Last November, Kyle had a particularly heart-wrenching encounter with a little two-year old boy on a call at work. Kyle found this little guy on a bed in a horrible drug house, surrounded by trash and old food crumbs, obviously neglected, drug-impacted (there was drug¬†paraphernalia near his bed)¬†and far behind developmentally. After a stern conversation with this boy’s mother, and placing the child in an emergency foster home, Kyle came home wanting to do something more. We talked and prayed about looking into foster parenting and called our county to start the process.

We received some basic info in the mail in December, and called back to schedule the next step, but were told they do orientation once a quarter and there had been one recently – the next one would be in the spring of 2011. So we went on with life and I read up on foster care kids, foster care challenges and every blog about fostering/adoption I came across. I recalled my experiences as a house parent to 22 kids at the children’s home in Florida and thought how “easy” it would be to only have one or two kids to care for.

Earlier this month we finally heard from the Foster Care Manager that the next orientation was scheduled for this week and gratefully, it fell on a day Kyle already had off and we could easily attend. Grandma Char and Aunt Molly came to watch Jackson and we sat through a 67 slide PowerPoint presentation on how our house needs to be set up, rules and regulations, information on procedures and how the system works and detailed information on foster care needs in our county.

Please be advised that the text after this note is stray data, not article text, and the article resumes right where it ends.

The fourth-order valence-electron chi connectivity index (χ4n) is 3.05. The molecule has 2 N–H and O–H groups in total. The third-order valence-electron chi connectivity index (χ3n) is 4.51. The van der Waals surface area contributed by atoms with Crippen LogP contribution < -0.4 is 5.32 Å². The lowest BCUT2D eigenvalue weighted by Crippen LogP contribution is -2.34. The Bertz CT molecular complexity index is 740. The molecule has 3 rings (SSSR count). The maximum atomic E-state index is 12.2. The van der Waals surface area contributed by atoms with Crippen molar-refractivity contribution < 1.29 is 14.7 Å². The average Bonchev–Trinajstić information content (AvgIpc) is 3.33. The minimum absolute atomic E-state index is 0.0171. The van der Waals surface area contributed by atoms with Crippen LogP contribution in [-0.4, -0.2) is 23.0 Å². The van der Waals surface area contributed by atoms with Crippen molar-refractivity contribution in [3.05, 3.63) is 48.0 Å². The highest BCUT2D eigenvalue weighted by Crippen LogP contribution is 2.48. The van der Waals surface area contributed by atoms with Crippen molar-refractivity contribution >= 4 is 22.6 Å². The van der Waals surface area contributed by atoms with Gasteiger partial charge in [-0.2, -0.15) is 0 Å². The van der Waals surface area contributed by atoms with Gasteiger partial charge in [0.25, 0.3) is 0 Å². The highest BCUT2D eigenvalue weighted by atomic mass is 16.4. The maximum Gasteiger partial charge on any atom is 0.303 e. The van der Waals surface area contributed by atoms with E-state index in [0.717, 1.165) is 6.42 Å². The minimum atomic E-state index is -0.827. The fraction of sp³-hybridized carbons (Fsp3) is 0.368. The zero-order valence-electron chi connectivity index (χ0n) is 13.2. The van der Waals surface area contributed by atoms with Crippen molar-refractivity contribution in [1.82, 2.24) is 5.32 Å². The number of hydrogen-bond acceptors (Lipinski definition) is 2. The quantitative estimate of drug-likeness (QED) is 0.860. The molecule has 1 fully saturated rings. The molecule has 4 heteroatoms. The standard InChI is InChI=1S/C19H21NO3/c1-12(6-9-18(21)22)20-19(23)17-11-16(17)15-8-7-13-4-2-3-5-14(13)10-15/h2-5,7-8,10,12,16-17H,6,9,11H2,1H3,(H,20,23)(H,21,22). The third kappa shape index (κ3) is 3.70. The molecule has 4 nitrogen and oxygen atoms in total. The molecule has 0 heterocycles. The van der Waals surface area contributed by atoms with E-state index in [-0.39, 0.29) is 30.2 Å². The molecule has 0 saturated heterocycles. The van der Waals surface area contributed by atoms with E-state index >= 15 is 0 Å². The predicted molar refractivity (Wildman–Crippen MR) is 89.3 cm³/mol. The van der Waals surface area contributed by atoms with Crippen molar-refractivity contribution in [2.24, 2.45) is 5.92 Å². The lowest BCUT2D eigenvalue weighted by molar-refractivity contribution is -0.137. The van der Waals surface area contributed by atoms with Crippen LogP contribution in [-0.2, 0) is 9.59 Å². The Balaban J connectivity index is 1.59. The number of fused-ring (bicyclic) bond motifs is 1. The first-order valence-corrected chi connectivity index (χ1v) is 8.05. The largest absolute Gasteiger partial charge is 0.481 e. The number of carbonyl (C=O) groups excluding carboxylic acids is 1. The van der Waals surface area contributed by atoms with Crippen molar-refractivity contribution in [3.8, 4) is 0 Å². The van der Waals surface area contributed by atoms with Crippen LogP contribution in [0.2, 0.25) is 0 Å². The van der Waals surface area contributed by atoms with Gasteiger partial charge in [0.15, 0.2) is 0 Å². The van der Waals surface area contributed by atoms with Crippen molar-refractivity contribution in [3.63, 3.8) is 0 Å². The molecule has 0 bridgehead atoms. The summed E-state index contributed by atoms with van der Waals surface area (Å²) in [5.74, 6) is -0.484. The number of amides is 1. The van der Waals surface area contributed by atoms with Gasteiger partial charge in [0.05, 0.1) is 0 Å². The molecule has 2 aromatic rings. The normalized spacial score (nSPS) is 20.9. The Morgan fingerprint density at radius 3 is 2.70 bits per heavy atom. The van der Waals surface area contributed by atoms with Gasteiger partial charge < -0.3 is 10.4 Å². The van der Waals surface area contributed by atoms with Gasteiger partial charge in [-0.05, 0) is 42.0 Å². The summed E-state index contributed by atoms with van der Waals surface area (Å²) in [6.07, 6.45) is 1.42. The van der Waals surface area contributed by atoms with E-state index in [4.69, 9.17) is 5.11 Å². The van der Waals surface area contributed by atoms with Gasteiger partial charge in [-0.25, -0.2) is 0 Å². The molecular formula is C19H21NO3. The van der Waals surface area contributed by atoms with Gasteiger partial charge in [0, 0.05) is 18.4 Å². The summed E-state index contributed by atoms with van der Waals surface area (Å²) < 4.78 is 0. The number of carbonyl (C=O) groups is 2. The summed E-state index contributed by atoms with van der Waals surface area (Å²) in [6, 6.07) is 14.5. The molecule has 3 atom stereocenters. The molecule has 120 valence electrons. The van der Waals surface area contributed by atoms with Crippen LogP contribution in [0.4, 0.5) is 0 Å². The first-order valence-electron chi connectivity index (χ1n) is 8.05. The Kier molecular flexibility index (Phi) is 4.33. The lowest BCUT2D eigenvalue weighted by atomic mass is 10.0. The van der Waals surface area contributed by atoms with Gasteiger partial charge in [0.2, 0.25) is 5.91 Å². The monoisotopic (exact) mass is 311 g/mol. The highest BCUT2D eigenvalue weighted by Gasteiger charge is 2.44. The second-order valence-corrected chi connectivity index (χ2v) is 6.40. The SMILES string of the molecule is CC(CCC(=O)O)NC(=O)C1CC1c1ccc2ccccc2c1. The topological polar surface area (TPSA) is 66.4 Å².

Later in the afternoon we started on our Mt. Everest of paperwork with duplicate forms going to different state and local agencies, realizing once again that government is anything but efficient. ūüėõ We also heard from a 12 year veteran foster parent on her experiences and some of her favorite tips and tricks to making kids feel at home and loved in a difficult time. She said two things that really stuck with me.

The first: “The hardest part is always letting them go home.” And the other was her personal vision for fostering to adopt. ¬†She hopes is to adopt as many kids as possible from the MN Waiting Children list until she is too old to do so. Let me tell ya – she’s no spring chicken either – I’m guessing she is near 60 and her youngest adopted child is 5. So far she has adopted 8 kids and more are going to be the lucky ones to have her for an adoptive mom.

I learned that most adoptions of kids in the Minnesota system take just about as long as it does to grow a baby: 9-10 months. Sometimes it can take up to a year if its a confusing or complicated case. There are about 350 kids waiting to be adopted in our state right now. I share this mostly because it was interesting information to me, not because we are actively pursuing adopting through the foster care system. We are definitely open to it if God brings us a kiddo that can’t be reconciled to their family and needs a forever home.

I will not lie: this is a little nerve-wracking for sure. You never know what placement you could get. You can’t possibly know all the pain and hard things a kid has experienced in their short life until you start loving on them and it unravels. I feel like we have absolutely no idea what we are getting into, but am confident that with the massive amount of resources and the power of a Mighty God at our disposal, we can do this. “He is faithful who called you, who also will do it.”

Thanks for your interest, prayers and support as we start this adventure! It will take 2-4 months for us to complete the licensing process and are ready to accept kids. Placements have been down over the past few years in our county (a very good thing!) but there is a possibility other counties would bring their kids to us if we’re available. At the beginning, we will be available for emergency shelter care and respite care and later we will move to longer-term placement status and foster-to-adopt.

So here we go! Into the wild blue yonder that is full of clouds of grace and mercy. We just want to be faithful to Christ’s call to be his hands and feet – to care for the orphan and widow and to be His light in a dark world.